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Gasoline is a liquid mixture of volatile hydrocarbons (mainly alkanes, cycloalkanes, aromatic hydrocarbons and alkenes) separated from crude oil and other additives (most often benzene and isooctane) that improve its properties as fuel. The usual number of carbon atoms in the individual hydrocarbon molecules forming the basis of the mixture is between 5 and 12.

Gasoline is used as fuel for most petrol engines. It is most often produced by fractional distillation from crude oil.


Other properties
Evaporation rate and fractional composition
These properties are expressed by the distillation curve - the dependence of the vaporized proportion of fuel on temperature.

the temperature of the start of distillation (evaporation of 10% of the fuel) should not be higher than 80 °C, to ensure good engine startability
the temperature of the center of the distillation curve (evaporation of 50% of the fuel) should not be higher than 105 °C, to ensure that the engine operating temperature is quickly reached
the temperature of the end of distillation (evaporation of 90% of the fuel) should not be higher than 190 °C, to avoid condensation of heavy fractions on the internal surfaces of the engines
Evaporative heat
The heat of vaporization of gasoline depends on the boiling point temperature and the density. It ranges from 315 to 335 kJ.kg-1. Gasoline with a higher vaporization heat cools the intake mixture more, which enables better filling of the engine cylinders.

Resistance to detonation combustion
This property of gasoline is described by the octane number. The higher the value of the number, the more gasoline can be used for engines with a higher compression ratio (higher power, higher efficiency). The octane number depends on the components of the fuel. Alkanes have the least resistance to detonations, aromatic hydrocarbons the most. The durability of fuels can be increased:

by mixing fuels of different octane levels,
by adding anti-knock additives.

A small amount of additives are added to gasoline, the so-called additives that improve their properties or perform another function.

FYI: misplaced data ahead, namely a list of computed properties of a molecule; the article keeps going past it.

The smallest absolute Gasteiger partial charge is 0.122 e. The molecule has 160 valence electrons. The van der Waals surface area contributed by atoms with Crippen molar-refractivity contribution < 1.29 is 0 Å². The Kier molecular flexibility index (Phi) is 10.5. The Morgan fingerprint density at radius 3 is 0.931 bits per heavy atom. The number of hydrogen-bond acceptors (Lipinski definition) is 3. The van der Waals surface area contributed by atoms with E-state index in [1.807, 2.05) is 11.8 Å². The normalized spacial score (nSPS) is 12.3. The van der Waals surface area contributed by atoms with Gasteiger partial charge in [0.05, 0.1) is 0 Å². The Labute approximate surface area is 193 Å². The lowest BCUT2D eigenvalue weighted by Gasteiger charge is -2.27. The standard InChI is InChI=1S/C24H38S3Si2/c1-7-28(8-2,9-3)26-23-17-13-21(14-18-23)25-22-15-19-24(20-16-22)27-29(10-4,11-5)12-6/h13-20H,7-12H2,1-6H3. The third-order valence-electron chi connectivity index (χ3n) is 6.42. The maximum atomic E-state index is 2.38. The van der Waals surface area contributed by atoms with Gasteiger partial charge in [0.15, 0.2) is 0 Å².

The following additives are usually added to gasoline:

ethanol to limit storage time (reduces the life of the engine but prevents long-term storage, which prevents buying "for stock" and price speculation. This prevents the possibility of storing gasoline for a time when its price will be several times higher than the motivation to switch to electric vehicles, For production liter of ethanol consumes roughly a liter of diesel fuel in the process from growing, transporting and processing to blending into gasoline, so the overall ecological benefit is rather negative, even considering the use of arable land. This additive can be called "political-economic" and elsewhere than in not used in Europe)
for cleaning the intake tract
against gasoline aging
against gasoline freezing (pure gasoline (without the addition of ethanol) freezes at a temperature below -40 degrees. In proportion to the addition of ethanol, storage (longer-term non-driving) creates a water component in the gasoline-ethanol mixture, and the bottom of the tank can freeze already at temperatures around -5 degrees E10, -25 degrees E5)
against corrosion
against the accumulation of static electricity
dyes (Color distinction. Ethanol is not added to gasoline intended for the military due to the reduction of engine life (among others, an internal study at VVTŠ L. Mikuláš) and mainly due to the need for long-term storage in so-called NZ. This gasoline is colored for identification and its use it is prohibited in the civil sector.)
to increase resistance against detonations.


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